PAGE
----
Rose - Rosa spp

Main features

  • A shrub that is found wild in woodland, hedgerows, and on waste ground

  • Rose is also heavily cultivated and highly-prized

  • Pinnate leaves with two to four pairs of serrated oval leaflets and one serrated oval terminal leaflet

  • Upright stems or long/scrambling branches with substantial prickles

  • Flowers are usually in white, pink, red, orange, yellow or purple colour tones

  • Can have five petals to many layered petals

  • The fruits, hips, are glossy and most often orange to red in colour

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Rose - Rosa spp

Edible plant - novice

Other common names: Dog Rose, Japanese Rose, Tea Rose, Fragrant Rose, Climbing Rose, Rambling Rose, Sweet Briar, Field Rose, Hedge Rose, Bramble, Wild Rose, Downy Rose, Standard Rose

 

Scientific name meaning: Rosa is the Latin name for the Rose genus

Season Summer - Autumn

Habitat - where will I find it? Rose grows wild in hedgerows, on waste ground, in gardens, parks, and woodland edges. It is also a highly-prized ornamental

Description - what does it look like? Rose can have long scrambling or climbing branches, or erect stems. The shrubs can reach from 50cm to several metres tall. They are usually covered in substantial prickles.

The leaves have a pinnate formation, usually with two to four pairs of oval, serrated-edged leaflets and one oval, serrated-edged terminal leaflet.

The flowers have from five neatly arranged petals, to many overlapping petals, depending on the species and variety. Petals are usually in white, yellow, orange, pink, red, and purple colour tones.

The fruit, or hips, that follow are glossy skinned and orange to red in colour. However, some species have very dark almost black-looking hips. 

Possible lookalikes Raspberries or Blackberries before flowering. However, Blackberry has palmate leaves, and the pickles on the leaves of Raspberries are far more delicate/fragile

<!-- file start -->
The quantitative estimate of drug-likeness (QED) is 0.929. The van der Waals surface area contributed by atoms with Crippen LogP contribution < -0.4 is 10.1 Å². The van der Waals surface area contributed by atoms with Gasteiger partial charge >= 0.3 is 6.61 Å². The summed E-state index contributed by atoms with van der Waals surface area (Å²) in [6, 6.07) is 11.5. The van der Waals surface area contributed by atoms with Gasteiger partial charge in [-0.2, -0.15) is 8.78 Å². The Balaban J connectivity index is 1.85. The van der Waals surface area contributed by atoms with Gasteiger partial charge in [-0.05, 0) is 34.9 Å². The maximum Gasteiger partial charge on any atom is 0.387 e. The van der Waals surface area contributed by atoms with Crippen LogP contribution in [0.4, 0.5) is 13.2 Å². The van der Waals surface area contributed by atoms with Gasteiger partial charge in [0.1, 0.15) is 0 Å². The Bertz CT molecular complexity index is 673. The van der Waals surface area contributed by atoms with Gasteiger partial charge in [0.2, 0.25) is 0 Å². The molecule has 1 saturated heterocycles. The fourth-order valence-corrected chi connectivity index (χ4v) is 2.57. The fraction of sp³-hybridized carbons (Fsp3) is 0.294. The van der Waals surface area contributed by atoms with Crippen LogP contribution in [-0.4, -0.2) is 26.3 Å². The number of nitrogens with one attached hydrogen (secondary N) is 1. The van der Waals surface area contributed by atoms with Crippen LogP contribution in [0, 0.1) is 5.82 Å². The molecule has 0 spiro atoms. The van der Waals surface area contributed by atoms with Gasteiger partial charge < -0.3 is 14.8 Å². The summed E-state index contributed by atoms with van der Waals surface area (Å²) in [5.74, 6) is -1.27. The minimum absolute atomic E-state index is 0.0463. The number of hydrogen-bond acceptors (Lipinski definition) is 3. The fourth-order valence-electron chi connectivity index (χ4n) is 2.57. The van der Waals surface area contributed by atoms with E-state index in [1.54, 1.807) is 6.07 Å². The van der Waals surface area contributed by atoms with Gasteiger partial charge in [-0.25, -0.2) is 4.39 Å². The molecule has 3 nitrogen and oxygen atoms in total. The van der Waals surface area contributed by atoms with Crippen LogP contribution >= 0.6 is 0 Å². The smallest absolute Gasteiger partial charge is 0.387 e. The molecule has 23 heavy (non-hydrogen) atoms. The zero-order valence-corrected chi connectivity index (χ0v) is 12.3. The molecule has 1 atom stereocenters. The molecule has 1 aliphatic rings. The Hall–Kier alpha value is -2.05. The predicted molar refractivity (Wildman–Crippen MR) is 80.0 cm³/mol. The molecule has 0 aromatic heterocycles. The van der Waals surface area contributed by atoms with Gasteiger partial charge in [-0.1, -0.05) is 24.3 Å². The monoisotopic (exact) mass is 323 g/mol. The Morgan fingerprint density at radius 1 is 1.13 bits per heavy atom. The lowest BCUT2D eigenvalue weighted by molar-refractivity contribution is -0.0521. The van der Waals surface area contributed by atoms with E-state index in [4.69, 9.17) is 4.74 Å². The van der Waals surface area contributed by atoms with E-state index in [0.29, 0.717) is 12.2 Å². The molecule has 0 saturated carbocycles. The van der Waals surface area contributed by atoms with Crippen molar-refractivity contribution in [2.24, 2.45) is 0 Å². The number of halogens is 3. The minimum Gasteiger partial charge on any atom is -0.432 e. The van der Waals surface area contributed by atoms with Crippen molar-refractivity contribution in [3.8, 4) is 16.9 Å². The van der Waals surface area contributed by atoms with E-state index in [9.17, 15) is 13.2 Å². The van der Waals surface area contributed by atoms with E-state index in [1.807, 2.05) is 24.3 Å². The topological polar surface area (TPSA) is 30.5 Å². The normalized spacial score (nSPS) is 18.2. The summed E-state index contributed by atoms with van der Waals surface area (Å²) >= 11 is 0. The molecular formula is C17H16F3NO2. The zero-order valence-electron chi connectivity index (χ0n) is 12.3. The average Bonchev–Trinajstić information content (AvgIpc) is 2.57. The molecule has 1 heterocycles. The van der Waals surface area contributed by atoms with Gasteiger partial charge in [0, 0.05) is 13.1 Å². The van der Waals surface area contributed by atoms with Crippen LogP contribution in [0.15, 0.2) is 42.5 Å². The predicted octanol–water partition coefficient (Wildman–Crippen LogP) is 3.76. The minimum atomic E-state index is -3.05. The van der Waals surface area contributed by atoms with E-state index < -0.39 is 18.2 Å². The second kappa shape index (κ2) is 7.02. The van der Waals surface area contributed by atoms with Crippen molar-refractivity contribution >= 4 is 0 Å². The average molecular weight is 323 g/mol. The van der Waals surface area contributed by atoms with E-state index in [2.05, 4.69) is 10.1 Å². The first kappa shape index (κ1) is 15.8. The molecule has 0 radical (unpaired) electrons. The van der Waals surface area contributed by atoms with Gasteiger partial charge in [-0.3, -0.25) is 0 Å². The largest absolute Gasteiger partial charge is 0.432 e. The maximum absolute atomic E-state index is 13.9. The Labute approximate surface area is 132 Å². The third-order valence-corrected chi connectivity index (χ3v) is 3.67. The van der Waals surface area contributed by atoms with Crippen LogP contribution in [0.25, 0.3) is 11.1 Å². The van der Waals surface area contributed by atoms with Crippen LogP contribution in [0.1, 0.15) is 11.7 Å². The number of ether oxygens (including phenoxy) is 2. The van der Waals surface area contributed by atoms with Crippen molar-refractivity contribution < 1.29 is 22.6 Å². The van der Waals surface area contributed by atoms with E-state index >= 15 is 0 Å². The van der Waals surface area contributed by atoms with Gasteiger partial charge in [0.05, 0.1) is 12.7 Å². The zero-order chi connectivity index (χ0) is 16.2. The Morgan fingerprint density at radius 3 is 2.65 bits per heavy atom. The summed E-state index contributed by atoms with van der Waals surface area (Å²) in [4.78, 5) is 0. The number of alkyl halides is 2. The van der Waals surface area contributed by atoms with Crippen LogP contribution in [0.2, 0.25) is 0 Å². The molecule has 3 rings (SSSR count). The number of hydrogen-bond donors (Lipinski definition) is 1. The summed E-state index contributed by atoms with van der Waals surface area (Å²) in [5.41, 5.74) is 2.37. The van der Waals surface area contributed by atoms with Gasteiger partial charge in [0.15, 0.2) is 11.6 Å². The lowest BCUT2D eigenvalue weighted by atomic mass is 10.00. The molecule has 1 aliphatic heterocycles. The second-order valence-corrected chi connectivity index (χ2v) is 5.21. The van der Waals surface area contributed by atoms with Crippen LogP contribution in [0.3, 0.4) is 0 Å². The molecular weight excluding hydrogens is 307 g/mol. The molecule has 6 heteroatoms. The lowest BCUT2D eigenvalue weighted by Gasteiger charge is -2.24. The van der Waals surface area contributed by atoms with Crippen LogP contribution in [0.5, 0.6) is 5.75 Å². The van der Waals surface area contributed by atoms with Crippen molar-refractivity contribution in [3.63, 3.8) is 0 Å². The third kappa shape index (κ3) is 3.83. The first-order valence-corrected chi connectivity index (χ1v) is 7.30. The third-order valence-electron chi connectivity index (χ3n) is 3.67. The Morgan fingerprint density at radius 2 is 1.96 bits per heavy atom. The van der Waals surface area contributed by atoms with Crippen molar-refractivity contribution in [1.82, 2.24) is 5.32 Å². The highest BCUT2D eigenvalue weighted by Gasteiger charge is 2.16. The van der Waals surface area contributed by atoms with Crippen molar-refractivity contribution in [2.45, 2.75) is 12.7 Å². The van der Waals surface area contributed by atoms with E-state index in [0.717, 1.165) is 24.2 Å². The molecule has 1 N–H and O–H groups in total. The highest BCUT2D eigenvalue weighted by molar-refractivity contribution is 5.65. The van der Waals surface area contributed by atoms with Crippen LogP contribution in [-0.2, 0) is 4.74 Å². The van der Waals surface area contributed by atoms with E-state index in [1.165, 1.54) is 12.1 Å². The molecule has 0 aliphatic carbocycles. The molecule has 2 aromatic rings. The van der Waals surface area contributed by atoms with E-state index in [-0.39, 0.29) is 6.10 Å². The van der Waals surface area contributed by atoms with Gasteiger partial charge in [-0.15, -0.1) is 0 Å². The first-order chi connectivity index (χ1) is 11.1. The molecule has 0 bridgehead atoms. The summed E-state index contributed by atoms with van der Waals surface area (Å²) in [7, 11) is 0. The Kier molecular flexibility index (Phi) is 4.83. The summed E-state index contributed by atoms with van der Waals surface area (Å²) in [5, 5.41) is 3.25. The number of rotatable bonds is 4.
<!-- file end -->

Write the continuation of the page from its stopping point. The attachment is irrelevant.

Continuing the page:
Use as a food The petals can be used to make jams, jellies, cordials, wine, syrup, fruit leather, spices and chutneys. The stronger smelling the flower, the more taste it will yield from its petals.

The fruits can be used to make jam, syrup, wine and jelly - see Hazards.

Use in herbal medicine Has been used to treat menstrual complaints, respiratory conditions, and some species are being researched for their use against cancerous tumours

If you are suffering from any ailment or need medical advice, please see your General Practitioner

Other uses Popular as a cut flower

Hazards Some species are thought to have laxative properties. The hips contain seeds that are covered in tiny hairs that irritate the mouth and digestive tract, as well as the skin. Care must be taken to remove these when preparing hips for food

Importance to other species Provides an important food source for pollinators, particularly bees, and aphids. The aphids, in turn, are a food source for small birds

Always stay safe when foraging. You need to be 100% sure of your identification, 100% sure that your foraged item is edible, and 100% sure that you are not allergic to it (it is good practice to always try a small amount of any new food you are consuming). If in doubt, leave it out!